McGovern knows of many congregations that have a practice in place to take offering money to a deposit at the bank immediately following worship. Others have a secure safe with limited access. He prefers either of these methods to having a church member take it home for deposit the next day, not just because of temptation of loss from the member but also because of the potential risk that the members home would be burglarized while the money is there. 
In addition to having secure practices related to normal weekly offerings, churches must consider all of the other revenue streams and potential losses they can occur. Things like a special offering, a fundraiser for a mission trip or an unplanned estate gift can result in significant amounts of money coming into the church in a manner outside of the secure financial practices that the church has in place for weekly offerings. That money could potentially get funneled away into an individual’s account without detection. 
“It’s really important to have laity handling the church business,” McGovern said. “The pastor can have oversight but shouldn’t be responsible for collecting, handling and depositing money. The pastor should be allowed to focus on ministry without having to be responsible for personally securing the finances.” 
Berneking hears from churches who are concerned that their treasurer had structured their system so no one else had direct oversight of it. In one case, the church said the treasurer was a trusted person whom they had known for years, and they just wanted advice on how to guide the person toward better practices of transparency. 
“Soon after that, I heard from them again and they discovered that the person had been stealing,” he said. 
The United Methodist Book of Discipline requires that two unrelated people count the offering money after it is collected. 
Not having sound practices in place creates an opportunity for desperate people to stumble. Having secure practices helps a church lead not into temptation. 
Harold Nichols, Church Mutual’s division manager for the Heartland area, knows that it takes internal safeguards to prevent mishandling. Church Mutual has seen financial losses from theft occurring from outside and within.
“There has been an increase of phishing attempts at churches at times like following Christmas or after a big festival focused on fundraising,” Nichols said. “When they know the church has more money on hand, they know it is a good time for theft.”
A large church may have a developed system of checks and balances in place for its church staff, but a smaller church that is dependent upon volunteers may not have the same procedures. But any size of church can implement safeguards to help protect against theft. 
Church Mutual insures about 25 percent of the churches in the Missouri Conference as well as the entity of the Missouri Conference itself. Nichols said theft is covered in four categories:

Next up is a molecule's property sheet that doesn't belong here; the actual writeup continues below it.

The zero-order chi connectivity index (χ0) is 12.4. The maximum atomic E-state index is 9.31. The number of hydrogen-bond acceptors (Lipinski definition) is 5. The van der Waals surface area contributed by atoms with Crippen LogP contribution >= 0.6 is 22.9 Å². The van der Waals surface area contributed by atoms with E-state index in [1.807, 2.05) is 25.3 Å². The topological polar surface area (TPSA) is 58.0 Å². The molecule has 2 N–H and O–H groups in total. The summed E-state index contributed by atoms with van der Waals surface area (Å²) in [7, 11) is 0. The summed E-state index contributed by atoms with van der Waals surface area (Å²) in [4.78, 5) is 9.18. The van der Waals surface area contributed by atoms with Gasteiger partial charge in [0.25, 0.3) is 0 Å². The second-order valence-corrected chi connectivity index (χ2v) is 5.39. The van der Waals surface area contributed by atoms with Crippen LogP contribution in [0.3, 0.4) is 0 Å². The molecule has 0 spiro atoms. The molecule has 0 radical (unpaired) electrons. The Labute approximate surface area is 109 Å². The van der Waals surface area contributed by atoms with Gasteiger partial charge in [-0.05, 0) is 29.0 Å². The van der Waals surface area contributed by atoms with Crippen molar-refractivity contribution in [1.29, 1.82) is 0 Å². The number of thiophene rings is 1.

1. Internal embezzlement - A blanket bond coverage is provided for theft from an employee or volunteer. 
2. External theft of money and securities. 
3. Cyber liability – This coverage is important for churches with online giving. 
4. Fraudulent transfer – Money transferred away from a church via computer hacking. 
These areas aren’t covered by different policy, but rather all fall under one policy, Nichols said. He recommends that local churches follow the policy coverage recommendations put forth by the Missouri Conference.
Berneking also offers an 11-page framework that is a guideline for local church financial management practices. It is available on the Missouri Conference website at He also delved deep into the topic in his book, The Vile Practices of Church Leadership: Finance and Administration. In addition to general guidelines, he offers some specific tips. 
"I hate debit cards,” Berneking said. “It gives people direct access to the church’s bank account, and once the money goes out there is no way to recover it.” 
Berneking prefers a credit card for employees, and having the employee reimbursed with the submission of receipts. Berneking’s number one piece of advice: Have more people involved in the process. 
“The pastor, the secretary, the treasurer, even just the member – they all have a role to play in helping the church with financial security,” Berneking said.
He knows it is challenging to get people involved and accept the responsibility. Although he deals with large numbers as the Missouri Conference treasurer, he considers the Missouri Conference finances easier to monitor than most local churches. 
“At a church you might have someone going to Sam’s Club once a week to get supplies for the Wednesday night dinner. It is difficult to monitor if that person is also putting some groceries for himself in the cart,” Berneking said. 
The Book of Discipline also requires that every United Methodist Church complete an audit each year. This should be a financial review from someone outside the church. Some audits go as far as assessing what doors and file cabinets are kept locked and who has access to the safe. 
“People get scared of audits because they associate them with someone trying to catch you doing something that you shouldn’t,” Berneking said.     
“People should look at auditors as someone who is there to help the church be better. It’s a healthy self-examination, and as Methodists we should be all about self-examination.”